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Things I Wish I'd Known About When I Started My PhD #2,327

I'm just coming into the last year of my doctorate & I thought I'd save a bit of time by investigating some software which'd manage all my references & put together my bibliography for me.  Birkbeck has a deal with EndNote where you can get a Lite version for free, but I found it rather unwieldy & couldn't see myself using it routinely.  Then someone suggested Zotero instead.  I checked it out & I was hooked straight away.  Here's why I'm addicted...

What all these tools do, in essence, is to act as a big database of all the books you've read, and to integrate with your word processor so that every time you want to drop in a reference you just click a button, select the book from the list & key in the page number.  They should allow you to switch referencing styles with a couple of clicks (say your chapter's in MHRA but you're submitting it to a journal who want Chicago style), and they should be able to create your bibliography for you based on all the works you've referenced in your document.

The first thing to say about Zotero is that it runs in your web browser, and your web browser needs to be Firefox.  This is a bit odd, and possibly a bit offputting if you're strongly attached to, say, Internet Explorer.  Still, the interface is very simple to use, & the way it integrates with the browser is one of the best things about it

You can organise your books/articles/chapters into folders to make it easier to find them, but you can also give them keywords so you can search on all the books you've tagged as <oulipo> or <teaching> or <genre>. You can even use Zotero to store notes on each book--although I can't quite bring myself to get into this--I prefer having my notes as text files which I can back up and double back up.

But my favourite feature is the way that you import things into Zotero.  Rather than keying in author/title/publisher etc. etc., whenever your browser is open on a page containing a book and its reference details (say your browsing the BL catalogue, or Google Books, or an online journal), an icon of a book appears in the browser address bar:

and Zotero will import all the details into your database.  If you've downloaded PDFs--say from JSTOR--you can also point Zotero at them, and it'll pull all the relevant referencing data into your library automatically.

Interfacing with Word or OpenOffice is as simple as it should be--dropping in references or creating a bibliography only takes a couple of clicks, as does switching between stylesheets.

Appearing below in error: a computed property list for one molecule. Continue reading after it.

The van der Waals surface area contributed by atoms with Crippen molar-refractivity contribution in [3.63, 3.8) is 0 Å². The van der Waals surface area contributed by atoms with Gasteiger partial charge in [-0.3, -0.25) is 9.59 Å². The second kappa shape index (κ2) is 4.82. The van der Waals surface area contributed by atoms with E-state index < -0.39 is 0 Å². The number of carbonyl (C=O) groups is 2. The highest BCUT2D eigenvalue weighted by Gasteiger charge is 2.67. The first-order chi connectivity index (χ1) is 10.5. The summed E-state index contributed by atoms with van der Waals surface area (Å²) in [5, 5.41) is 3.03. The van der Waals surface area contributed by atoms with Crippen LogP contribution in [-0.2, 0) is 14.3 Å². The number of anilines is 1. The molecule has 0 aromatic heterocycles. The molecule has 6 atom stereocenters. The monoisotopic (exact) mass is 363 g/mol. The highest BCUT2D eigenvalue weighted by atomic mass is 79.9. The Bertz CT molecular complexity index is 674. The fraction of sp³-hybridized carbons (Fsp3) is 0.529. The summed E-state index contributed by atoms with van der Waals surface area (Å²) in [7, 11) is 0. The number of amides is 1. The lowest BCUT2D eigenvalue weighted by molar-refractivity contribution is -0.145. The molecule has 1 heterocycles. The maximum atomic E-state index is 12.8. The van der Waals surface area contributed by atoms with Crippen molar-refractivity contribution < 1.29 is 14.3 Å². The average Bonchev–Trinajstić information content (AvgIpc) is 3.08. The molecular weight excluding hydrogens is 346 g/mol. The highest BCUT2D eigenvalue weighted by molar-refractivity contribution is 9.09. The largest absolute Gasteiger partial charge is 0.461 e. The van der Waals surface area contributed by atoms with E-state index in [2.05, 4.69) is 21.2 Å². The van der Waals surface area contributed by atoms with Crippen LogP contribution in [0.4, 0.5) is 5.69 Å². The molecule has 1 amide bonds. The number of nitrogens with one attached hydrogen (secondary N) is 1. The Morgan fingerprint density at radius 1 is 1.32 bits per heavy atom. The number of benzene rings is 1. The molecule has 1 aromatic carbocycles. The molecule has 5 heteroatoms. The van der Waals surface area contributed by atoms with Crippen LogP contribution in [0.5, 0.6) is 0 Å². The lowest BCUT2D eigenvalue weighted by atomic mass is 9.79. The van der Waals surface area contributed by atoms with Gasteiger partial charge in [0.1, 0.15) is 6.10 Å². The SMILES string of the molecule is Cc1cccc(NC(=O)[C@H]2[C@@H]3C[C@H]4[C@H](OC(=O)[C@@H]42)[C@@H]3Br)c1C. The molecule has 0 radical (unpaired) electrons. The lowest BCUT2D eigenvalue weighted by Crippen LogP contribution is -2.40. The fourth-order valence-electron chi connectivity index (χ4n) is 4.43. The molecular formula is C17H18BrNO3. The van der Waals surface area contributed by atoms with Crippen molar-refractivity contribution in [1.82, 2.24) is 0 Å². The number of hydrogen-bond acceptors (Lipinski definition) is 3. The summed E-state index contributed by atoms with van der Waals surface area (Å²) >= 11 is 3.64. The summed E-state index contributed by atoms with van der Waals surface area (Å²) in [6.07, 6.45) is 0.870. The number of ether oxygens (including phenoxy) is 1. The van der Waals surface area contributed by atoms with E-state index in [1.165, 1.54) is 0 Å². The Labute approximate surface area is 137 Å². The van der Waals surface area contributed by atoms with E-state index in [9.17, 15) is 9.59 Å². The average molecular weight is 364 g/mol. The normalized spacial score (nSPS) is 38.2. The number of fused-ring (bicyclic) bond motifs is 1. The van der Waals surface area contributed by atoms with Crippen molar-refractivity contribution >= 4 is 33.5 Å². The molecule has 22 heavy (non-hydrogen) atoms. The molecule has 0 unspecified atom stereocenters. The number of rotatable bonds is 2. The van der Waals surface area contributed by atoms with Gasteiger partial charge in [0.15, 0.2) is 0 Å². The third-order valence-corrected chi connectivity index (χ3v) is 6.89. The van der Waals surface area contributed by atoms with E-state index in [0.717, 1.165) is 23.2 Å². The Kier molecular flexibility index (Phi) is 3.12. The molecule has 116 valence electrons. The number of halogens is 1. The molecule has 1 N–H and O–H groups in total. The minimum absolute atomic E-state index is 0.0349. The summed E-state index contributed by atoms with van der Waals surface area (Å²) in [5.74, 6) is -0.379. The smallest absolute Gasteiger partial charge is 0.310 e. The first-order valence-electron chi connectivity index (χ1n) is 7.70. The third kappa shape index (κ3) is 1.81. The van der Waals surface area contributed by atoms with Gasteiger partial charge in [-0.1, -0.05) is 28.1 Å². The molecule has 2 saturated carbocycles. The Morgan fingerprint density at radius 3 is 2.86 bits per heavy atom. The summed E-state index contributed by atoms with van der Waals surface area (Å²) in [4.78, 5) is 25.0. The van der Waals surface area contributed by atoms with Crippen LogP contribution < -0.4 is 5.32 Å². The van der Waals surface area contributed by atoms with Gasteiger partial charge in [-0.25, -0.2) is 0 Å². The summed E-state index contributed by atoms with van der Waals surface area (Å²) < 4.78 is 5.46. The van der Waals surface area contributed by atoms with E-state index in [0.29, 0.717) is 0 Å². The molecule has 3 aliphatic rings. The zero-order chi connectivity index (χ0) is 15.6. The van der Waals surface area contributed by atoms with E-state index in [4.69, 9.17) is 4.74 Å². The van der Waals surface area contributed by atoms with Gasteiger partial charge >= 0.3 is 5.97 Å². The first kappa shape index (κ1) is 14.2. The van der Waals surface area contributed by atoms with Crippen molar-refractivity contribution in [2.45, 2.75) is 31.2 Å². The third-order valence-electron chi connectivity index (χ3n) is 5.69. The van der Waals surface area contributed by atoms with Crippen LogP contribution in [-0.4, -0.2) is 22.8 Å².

Anyway, it should be obvious now that I've become a bit evangelical about the whole thing, so I'll leave off proselytising.  But I would be interested to hear if anyone's got a different experience of EndNote.  There's a similar application for the Mac too that I've heard good things about.  Anyone?

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I've had a few false starts with Zotero. I really wanted to make it work for me, but for some reason I just never used it. However, I do use an alternative to Zotero, called Mendeley. When I first came across this, it was billed as 'iTunes for academics' or something similar. The idea was that one could share one's list of references with other academics in the same field, and thereby uncover overlooked articles and books. However, I don't use it for this; neither do I use it to automate my referencing (which the inner geek in me likes to do manually). Rather, I find it the easiest way to make notes on articles I've saved in pdf format. I know that Zotero can do this too, but for me the Mendeley interface works better. When I save a pdf file, it is automatically added to my Mendeley library. I can then read the article in Mendeley and make notes without constantly switching between Preview (or Adobe) and Word. As in Zotero, I can also add tags to the articles.
I certainly wouldn't bang the table and insist that Mendeley is the best thing since sliced bread; neither would I argue that it's 'better' than Zotero. In fact, in terms of development, Mendeley appears to be behind: it is still in version 0. However, I use it fairly regularly, which I never did with Zotero. So, for those like me, who have tried and failed with Zotero, Mendeley might be worth giving a go.

I'm still working in pencil - I think you just convinced me to get on it with this though.
EndNote has rather bad habit of crashing your system with longer (say chapter-length) files.

Zotero can't straightforwardly import ".enl" EndNote libraries, so the initial step is sending out your EndNote library for import into Zotero. The best fare organize for this is RIS. You may as of now have the style accessible in EndNote, however despite everything we prescribe that you get the most recent form of this style from the EndNote Output Style archive. When you download the style record, dissertation writing service uk put it in your \Styles catalog. On the other hand, you may take after style establishment bearings given by EndNote.

Thanks for sharing such a information with us..useful really...



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